Red Table Talk will once again delve into the topic of race with its latest episode, in which Sex and the City star Kristin Davis opens up about adopting two black children. Davis, who is white, adopted daughter Gemma in 2011, followed by a son, whose name has not yet been publicly revealed, in 2018.
Monday’s show, which will stream on Facebook Watch, sees hosts Jada Pinkett Smith and her mom, Adrienne Banfield-Norris, press the single mom on the challenges of raising black children as a white woman.
“I will never be black, no matter how hard I try, I will never be black,” Davis says in a preview clip. “That is the truth and we have to accept it. And therefore I will never be able to say to Gemma, ‘I understand how you feel because this happened to me.’ That’s what’s painful and hard.
“It made me on a mission to find a place where she was exposed to everything,” the 54-year-old continued. “It made me on a mission to put her in situations where I was the only white person, or maybe there was no white person.”
Davis credited “amazing African-American moms” who have helped her get other perspectives on parenting issues.
“I just need to learn,” she explained.
In another clip, Smith raises the issue of white adoptive parents “trying to be white saviors” who may not be equipped to handle raising children of color.
“I get why there’s not trust,” Davis acknowledges. “Why would your community trust my community with its babies?”
“I so worry for you, trying to raise a black boy in America,” adds Banfield-Norris, prompting Davis to raise her hand and yelp, “I’m worried too!”
Many are praising Davis for pushing past her privilege and educating herself on raising children of color.
“‘I just need to learn.’ All it takes sometimes is a mindset,” read one comment.
“I totally respect her willingness to be open and learn,” added a commenter. “Not all people who adopt black children do the same. Hell, I’ve seen white mothers of their own biracial children not even learn to do their child’s hair!!! That should be basic!”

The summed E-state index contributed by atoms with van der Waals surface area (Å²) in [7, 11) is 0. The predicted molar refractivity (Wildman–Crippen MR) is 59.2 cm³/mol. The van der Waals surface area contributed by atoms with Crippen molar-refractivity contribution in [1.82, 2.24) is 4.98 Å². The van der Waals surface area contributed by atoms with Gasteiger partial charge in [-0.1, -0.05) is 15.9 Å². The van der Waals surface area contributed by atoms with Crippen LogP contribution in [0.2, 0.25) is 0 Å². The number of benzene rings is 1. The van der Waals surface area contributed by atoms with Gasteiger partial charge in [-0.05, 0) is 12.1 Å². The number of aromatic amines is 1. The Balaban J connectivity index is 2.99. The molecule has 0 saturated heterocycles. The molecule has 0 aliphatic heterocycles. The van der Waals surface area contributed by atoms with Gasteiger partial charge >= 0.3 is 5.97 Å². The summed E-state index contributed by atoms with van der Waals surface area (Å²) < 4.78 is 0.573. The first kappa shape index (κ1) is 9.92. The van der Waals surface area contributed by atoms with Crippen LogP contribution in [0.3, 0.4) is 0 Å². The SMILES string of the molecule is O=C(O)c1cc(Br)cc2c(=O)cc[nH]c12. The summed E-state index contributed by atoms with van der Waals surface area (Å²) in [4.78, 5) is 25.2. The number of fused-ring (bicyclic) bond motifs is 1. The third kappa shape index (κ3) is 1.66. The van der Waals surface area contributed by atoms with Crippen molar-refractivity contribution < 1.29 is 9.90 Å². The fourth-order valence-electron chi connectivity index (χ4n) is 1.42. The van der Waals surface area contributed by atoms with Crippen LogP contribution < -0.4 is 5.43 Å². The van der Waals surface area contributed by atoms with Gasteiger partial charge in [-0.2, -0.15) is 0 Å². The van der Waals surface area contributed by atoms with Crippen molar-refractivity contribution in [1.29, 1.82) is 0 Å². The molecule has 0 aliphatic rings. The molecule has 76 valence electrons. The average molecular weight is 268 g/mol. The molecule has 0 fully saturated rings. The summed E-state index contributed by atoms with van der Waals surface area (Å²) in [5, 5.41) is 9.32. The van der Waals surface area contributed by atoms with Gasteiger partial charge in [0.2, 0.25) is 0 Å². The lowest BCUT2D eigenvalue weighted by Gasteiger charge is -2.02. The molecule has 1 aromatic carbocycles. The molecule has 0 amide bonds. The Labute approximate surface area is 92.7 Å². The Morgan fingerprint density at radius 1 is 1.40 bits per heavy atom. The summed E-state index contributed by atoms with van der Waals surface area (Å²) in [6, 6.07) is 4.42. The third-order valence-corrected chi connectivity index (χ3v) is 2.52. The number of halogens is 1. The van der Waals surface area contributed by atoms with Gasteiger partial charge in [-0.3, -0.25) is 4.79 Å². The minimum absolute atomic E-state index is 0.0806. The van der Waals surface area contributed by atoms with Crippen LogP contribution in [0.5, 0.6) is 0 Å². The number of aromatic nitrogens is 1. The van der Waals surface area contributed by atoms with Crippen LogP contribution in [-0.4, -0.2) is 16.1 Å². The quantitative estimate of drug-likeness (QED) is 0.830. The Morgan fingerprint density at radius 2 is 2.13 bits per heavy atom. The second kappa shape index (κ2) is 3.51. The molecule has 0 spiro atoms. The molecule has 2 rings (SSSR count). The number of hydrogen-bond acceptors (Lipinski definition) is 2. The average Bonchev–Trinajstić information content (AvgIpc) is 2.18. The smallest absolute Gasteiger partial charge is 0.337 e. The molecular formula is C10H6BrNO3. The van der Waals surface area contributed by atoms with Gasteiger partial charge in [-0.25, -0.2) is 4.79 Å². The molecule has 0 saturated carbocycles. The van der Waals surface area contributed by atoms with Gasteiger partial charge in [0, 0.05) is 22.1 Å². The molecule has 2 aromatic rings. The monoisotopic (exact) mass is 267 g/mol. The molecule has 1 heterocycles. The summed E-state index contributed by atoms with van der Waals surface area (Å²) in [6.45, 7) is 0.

“I applaud her for trying and seeking advice from her friends who are black parents!” another person wrote.
“I really have to say that she’s handling this in a responsible way,” read another comment. “A lot of parents to who adopt kids of other ethnicities do them a great disservice by not exposing their kids to their culture. Just loving them is not going to properly prepare them to be themselves. It’s easy to just love on them but they need a sense of self, just as they had growing up.”
“Go Charlotte!” posted a fan.
But the discussion of interracial adoption, white privilege and confronting racism has already stirred up debate from commenters. While several argued that “love is love,” others voiced concerns about adopting outside of their race.
“My question is, why don’t white people adopt white babies?” asked a commenter. “Because to me it’s almost like they have an obsession with black kids and owning them or to feel like they are saving a black child’s life.”
“As a white woman who has considered adopting a baby of color, I am realizing how completely ignorant I am,” admitted another Red Table Talk viewer. ”These babies need homes, yes. But, we white Americans are so ill-prepared for what they face.”
“I’m not saying white folks shouldn’t adopt black children,” wrote a commenter. “I am saying you need to be very educated and woke and culturally competent enough to do it ... or get some help. Love is not enough.”
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